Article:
Simon Calder's Travel Column

The chap at the Alamo car rental depot in Orlando was charm itself. "Where will you be travelling this week?" Touched by his interest, I outlined my plan to head to Florida's Gulf Coast. Immediately his tone changed to one of surprise. Leaning forward with an air of deep concern, he said "Sir, I would strongly advise you to upgrade to a bigger model."

"No thanks, I'm very happy with a small car." The promised model was about the size of a Fiesta.

"If you were to upgrade, I could probably get you a mid-size for the price of a compact - just $9.99 a day."

And the rest, I thought uncharitably. Renting a car in America is like taking a freeway off-ramp as you pass somewhere dodgy, like Dallas. As soon as you deviate, whether from Interstate 10 or the pre-paid fully inclusive car rental rate, you start paying. To that $9.99 you can add Florida tax and airport fees, and probably a whole trunk-full of other charges; a state government that is mean-minded enough to charge renters five cents (yes, the equivalent of three pence) per day for "battery and tire disposal" has many ways to dip into your holiday spending.

"No thanks, I'll take the economy car." After a 10-hour flight I just wanted to get going, Instead, the discussions continued in a rather less cheerful manner.

"Just a moment, sir, I think we may have a problem."

Ten minutes - and several hushed conversations with managerial types - later, he handed me the paperwork for a Suzuki Esteem. "It's rather larger than an economy model."

This was one of the largest car rental depots on the planet, yet it did not have a single small car. It is tempting to deduce from this that almost every client who has booked an economy model is persuaded to upgrade - and the corollary that anyone who stands firm will get a bigger car than planned anyway. Evidence for or against, please.

The whole episode was mildly amusing until I hit the rush-hour traffic and started thinking about the environmental implications. Since smaller cars generally use less fuel, you would hope that an environmentally responsible company would encourage people to trade down. Perhaps it is far fetched to imagine a rental rep asking "do you really need that gas-guzzling Lincoln, ma'am? The Geo Metro is much more economical." But at the very least, car rental companies should apply no pressure on customers to drive a bigger, heavier and more damaging car.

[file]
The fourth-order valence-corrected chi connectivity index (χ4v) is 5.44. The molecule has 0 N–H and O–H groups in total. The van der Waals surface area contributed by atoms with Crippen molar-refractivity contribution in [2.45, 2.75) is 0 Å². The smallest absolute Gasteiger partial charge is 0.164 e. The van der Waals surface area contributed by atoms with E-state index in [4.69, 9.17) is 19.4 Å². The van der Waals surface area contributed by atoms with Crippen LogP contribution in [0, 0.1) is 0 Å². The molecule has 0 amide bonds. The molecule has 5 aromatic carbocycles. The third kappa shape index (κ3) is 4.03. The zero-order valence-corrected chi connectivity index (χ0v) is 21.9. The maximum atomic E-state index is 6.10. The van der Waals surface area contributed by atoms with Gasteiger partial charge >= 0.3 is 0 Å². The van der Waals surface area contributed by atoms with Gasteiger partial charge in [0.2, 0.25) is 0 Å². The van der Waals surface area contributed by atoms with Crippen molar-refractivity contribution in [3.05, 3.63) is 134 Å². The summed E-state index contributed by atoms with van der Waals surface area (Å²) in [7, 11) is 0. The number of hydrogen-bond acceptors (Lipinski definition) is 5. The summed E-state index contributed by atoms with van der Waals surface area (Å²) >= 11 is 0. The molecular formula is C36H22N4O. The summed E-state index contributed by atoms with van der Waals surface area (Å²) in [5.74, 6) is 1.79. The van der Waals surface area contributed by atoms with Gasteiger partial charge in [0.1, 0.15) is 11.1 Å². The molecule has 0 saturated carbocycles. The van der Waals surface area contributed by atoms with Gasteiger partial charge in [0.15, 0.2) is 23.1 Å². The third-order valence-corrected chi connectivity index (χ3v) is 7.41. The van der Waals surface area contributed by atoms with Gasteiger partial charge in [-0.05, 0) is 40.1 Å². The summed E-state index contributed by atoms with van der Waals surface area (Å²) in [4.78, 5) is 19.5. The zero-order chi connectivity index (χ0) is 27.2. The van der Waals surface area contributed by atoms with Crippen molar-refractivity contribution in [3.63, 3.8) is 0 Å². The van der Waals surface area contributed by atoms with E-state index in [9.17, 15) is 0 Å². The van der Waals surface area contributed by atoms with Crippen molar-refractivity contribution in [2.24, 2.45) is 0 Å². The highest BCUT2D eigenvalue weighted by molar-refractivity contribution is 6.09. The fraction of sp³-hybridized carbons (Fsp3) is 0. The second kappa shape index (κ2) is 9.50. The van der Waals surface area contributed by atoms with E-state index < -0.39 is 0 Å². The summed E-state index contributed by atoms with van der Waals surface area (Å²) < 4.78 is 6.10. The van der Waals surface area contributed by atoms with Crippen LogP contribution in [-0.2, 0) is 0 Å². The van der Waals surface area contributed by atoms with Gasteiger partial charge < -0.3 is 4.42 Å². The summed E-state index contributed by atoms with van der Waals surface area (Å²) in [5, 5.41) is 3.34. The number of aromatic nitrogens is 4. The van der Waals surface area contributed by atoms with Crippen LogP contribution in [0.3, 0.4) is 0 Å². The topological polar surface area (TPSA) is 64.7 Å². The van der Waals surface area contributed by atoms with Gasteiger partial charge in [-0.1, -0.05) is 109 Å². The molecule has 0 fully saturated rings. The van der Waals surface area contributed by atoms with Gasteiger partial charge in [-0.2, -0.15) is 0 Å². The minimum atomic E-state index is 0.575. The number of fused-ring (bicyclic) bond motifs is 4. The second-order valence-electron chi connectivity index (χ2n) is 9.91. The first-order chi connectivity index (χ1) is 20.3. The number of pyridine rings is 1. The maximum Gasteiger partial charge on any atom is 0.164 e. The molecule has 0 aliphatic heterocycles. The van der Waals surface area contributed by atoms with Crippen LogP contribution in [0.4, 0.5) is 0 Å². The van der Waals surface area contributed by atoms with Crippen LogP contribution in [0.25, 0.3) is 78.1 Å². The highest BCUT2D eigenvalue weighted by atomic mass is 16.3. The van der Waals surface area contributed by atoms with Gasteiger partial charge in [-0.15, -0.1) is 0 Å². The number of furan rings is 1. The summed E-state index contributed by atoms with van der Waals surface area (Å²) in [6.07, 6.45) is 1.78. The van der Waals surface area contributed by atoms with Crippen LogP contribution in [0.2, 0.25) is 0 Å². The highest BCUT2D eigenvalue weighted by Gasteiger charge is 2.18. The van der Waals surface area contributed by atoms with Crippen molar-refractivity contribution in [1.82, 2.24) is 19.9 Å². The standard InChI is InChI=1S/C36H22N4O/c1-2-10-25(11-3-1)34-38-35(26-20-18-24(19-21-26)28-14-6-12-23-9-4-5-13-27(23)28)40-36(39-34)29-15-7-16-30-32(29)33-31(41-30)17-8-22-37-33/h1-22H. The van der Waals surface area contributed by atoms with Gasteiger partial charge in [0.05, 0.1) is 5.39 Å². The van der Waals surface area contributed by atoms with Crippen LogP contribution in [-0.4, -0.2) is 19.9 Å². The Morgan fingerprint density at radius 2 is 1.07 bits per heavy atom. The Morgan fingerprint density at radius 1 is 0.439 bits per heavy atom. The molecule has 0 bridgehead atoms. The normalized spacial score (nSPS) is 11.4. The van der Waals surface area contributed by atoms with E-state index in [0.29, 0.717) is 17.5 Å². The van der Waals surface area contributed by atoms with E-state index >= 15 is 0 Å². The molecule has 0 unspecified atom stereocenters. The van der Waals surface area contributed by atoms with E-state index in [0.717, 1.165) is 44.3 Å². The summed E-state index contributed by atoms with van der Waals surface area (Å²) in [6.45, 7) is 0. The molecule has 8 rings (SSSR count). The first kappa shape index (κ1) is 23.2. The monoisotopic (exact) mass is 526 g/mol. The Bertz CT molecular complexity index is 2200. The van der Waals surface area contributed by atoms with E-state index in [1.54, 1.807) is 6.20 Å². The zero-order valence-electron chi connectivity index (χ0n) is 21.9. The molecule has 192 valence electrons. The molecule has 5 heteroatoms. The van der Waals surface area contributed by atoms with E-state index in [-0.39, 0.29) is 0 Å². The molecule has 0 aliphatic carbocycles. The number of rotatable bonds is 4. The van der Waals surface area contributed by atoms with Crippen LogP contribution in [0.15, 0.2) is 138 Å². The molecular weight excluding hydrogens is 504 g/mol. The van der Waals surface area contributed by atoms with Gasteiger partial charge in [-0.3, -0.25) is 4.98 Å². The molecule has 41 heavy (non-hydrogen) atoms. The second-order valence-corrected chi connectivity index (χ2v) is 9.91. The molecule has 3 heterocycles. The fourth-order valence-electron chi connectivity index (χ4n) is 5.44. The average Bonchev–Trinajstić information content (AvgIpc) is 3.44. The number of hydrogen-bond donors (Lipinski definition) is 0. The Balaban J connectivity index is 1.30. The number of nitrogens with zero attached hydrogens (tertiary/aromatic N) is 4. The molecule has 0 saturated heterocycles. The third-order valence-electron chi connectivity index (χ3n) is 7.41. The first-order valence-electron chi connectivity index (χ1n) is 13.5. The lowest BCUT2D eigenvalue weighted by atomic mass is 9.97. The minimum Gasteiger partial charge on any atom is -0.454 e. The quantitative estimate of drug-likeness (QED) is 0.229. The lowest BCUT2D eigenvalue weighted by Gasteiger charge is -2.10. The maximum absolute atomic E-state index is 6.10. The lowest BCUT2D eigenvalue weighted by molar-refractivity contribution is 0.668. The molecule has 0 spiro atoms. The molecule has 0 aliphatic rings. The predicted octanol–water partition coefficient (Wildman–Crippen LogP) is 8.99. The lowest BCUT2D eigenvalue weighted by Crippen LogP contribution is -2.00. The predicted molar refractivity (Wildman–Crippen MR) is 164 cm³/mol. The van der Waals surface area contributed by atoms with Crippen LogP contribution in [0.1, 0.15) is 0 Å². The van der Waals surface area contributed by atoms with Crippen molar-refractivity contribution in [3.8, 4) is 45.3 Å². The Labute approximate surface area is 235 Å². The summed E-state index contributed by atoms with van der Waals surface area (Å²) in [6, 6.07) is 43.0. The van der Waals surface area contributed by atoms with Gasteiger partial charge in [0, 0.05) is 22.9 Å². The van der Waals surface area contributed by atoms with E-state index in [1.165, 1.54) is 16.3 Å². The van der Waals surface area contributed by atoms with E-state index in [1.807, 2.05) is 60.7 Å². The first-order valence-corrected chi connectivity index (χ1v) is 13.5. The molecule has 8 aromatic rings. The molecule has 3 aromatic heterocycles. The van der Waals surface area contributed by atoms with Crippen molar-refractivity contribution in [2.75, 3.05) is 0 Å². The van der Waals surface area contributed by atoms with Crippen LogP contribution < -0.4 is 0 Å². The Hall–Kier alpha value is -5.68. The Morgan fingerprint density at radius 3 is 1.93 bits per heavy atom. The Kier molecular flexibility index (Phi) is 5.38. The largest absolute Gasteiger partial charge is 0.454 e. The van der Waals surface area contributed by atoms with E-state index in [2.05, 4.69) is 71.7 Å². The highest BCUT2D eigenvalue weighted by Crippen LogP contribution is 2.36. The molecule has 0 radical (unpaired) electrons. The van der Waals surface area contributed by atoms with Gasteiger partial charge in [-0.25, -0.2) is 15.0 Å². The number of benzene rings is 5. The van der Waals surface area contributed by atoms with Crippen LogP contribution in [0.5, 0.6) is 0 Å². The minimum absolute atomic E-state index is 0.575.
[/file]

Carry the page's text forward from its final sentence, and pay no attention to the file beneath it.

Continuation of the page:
In Britain, the railway still provides an alternative for people who prefer not to drive - but in certain quarters there appears to be a concerted campaign to get people off the trains and on to the roads.

Virgin Trains is based in Birmingham. Last Tuesday, passengers at New Street station trying to find the right platform were confronted by a complete set of blank screens. (A ruse to prevent people seeing how late the trains were running?)

And get those sandwiches packed; from Monday, Virgin is stopping serving lunch or dinner on Birmingham- London trains.

News
A 1930 image of the Karl Albrecht Spiritousen and Lebensmittel shop, Essen. The shop was opened by Karl and Theo Albrecht’s mother; the brothers later founded Aldi
people
Arts and Entertainment
Standing the test of time: Michael J Fox and Christopher Lloyd in 'Back to the Future'
filmA cult movie event aims to immerse audiences of 80,000 in ‘Back to the Future’. But has it lost its magic?
Arts and Entertainment
Flora Spencer-Longhurst as Lavinia, William Houston as Titus Andronicus and Dyfan Dwyfor as Lucius
theatreThe Shakespeare play that proved too much for more than 100 people
News
exclusivePunk icon Viv Albertine on Sid Vicious, complacent white men, and why free love led to rape
PROMOTED VIDEO
Have you tried new the Independent Digital Edition apps?
News
ebookA unique anthology of reporting and analysis of a crucial period of history
Arts and Entertainment
Stir crazy: Noel Fielding in 'Luxury Comedy 2: Tales from Painted Hawaii'
comedyAs ‘Luxury Comedy’ returns, Noel Fielding on why mainstream success scares him and what the future holds for 'The Boosh'
Life and Style
Flow chart: Karl Landsteiner discovered blood types in 1900, yet scientists have still not come up with an explanation for their existence
lifeAll of us have one. Yet even now, it’s a matter of debate what they’re for
Arts and Entertainment
'Weird Al' Yankovic, or Alfred Matthew, at the 2014 Los Angeles Film Festival Screening of